Your working hours may be late at night, or at weekends. That's fine; there is an element of flexible working in teaching in this respect. I also think it is not enough for SLT to just say "well don't check it". Most staff want to do their job well; they want to be efficient.

Delay Delivery

My old school used to have email setup through Outlook; it was very easy to 'Delay Delivery'. I used to frequently do this and set up for 8am arrival in inboxes, as I knew many staff checked their email around this time before going off to briefing or to register their form.


For Gmail, this is the ideal solution. It is a simple  add in for Chrome that allows you to send delayed messages (it does have a limit). This also has another new great function of pausing your email while you work on something important - see below for more on this. There is also now a new Boomerang app for your phone, so you can simply write emails in this to send later - even if you don't use as your main email app. 

Other options

Write it, leave it in your Draft folder, and then send when you get in in the morning (after 7am!).

This is important.

I did some reading around email, well being and work life balance while writing this blog. The first shocking statistic is that can take 20 minutes on average to refocus after being disrupted by an email. If you are marking and hear a 'ping', it may take you a considerable length of time to get back to concentration level you had before. If that email is received outside of school and triggers stress or anxiety, then it's impact may last a lot longer than 20 minutes.

It has been proven to be far more efficient to 'cluster' tasks, and so setting aside 2 or 3 occasions during the day to check and respond to emails is a much better work habit. However, the nature of schools doesn't always work this way - but perhaps the trial of slightly better habits may work? It doesn't help when you are stopped in the corridor and someone says, "I've just sent you an email..." - if you send it by email, it can obviously be replied to later in the day when I am not trying to prepare to teach my next lesson, discipline this student, mark this book, or just make a cup of tea!

Would you write better / politer / more useful responses if you were sat at a PC with time dedicated to emails, rather than rushing between a Year 9 and a Year 11 lesson on your phone? You may also not need to send that 'all staff' email about a lost mug, the whereabouts of a child who missed your lunchtime detention or the jammed photocopier if you wait until later in the day - those issues may have all resolved themselves!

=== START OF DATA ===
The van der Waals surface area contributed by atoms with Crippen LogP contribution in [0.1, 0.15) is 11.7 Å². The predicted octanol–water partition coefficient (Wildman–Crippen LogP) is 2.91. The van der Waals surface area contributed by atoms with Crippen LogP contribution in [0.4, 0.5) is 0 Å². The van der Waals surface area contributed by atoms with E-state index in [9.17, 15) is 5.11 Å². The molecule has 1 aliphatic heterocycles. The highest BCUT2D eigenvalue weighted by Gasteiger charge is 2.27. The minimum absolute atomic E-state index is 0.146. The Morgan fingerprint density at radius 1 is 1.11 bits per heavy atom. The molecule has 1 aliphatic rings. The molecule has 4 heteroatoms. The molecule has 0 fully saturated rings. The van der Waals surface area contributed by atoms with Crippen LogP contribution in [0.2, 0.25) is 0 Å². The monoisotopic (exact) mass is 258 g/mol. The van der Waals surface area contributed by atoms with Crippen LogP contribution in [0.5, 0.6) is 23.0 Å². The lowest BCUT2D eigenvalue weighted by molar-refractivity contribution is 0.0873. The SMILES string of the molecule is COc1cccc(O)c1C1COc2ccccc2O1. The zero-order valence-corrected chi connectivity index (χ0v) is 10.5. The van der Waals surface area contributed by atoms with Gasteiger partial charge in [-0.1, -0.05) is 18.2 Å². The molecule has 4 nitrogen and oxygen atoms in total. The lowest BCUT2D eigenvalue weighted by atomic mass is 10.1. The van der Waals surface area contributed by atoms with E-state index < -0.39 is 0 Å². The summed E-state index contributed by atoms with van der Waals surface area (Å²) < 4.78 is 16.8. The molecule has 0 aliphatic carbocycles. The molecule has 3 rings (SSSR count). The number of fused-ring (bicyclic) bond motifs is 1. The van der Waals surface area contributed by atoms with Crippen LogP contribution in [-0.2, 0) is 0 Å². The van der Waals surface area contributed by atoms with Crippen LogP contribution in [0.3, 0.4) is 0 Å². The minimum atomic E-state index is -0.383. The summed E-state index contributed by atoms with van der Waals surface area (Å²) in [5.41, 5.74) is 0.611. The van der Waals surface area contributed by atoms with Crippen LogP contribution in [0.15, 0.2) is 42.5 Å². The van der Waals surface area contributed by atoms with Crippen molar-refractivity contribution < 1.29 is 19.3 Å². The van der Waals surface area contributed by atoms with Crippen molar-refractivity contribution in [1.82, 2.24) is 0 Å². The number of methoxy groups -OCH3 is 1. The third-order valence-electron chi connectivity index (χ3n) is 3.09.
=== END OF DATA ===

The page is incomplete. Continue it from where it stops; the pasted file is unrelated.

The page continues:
Another key bit of research is that people, even those with busy working lives, who checked their emails less (regardless of volume of email), were less stressed. Flipping between tasks (teaching and email responding) makes you less efficient at both, and naturally more stressed doing both - this has got to be a concern. Teachers, or other staff, who bombard colleagues with emails during the day are potentially effecting their performance in the classroom.

Finally, an incredible statistic from the NY Times found 6% of workers (not teacher specifically), checked their work email while they, or their partner, was in labour! 

  • Don't email after 6pm, before 7am, at weekends or holidays - it can wait. Even if it is not school policy, you may produce a butterfly effect. If your working hours mean you catch up on emails during this time, use technology to delay it's arrival.
  • Try small changes to your email habits - turn off notifications on your device, close your email browser window when marking, deactivate during holidays, 'cluster' your time.
  • Consider the implications of your email on the recipient - you don't always know the interruption, stress, guilt or anxiety your 'quick email' may be having.
  • Always think before you hit send - Do I need to make it an 'all staff' email? Do I need to send that email at all? What happens if someone forwards this email on? Have I conveyed my tone? Have I used the CC correctly? 
  • Would it just be better if I went to see the person face to face instead? 

Further reading:
  • https://hbr.org/2014/07/the-cost-of-continuously-checking-email
  • https://www.nytimes.com/2015/01/11/opinion/sunday/stop-checking-email-so-often.html
  • http://www.sciencedirect.com/science/article/pii/S0747563214005810
  • https://www.teachertoolkit.co.uk/2012/10/10/ttkitthunks-pkainsworth/
  • https://www.teachertoolkit.co.uk/2015/11/19/emailprotocol/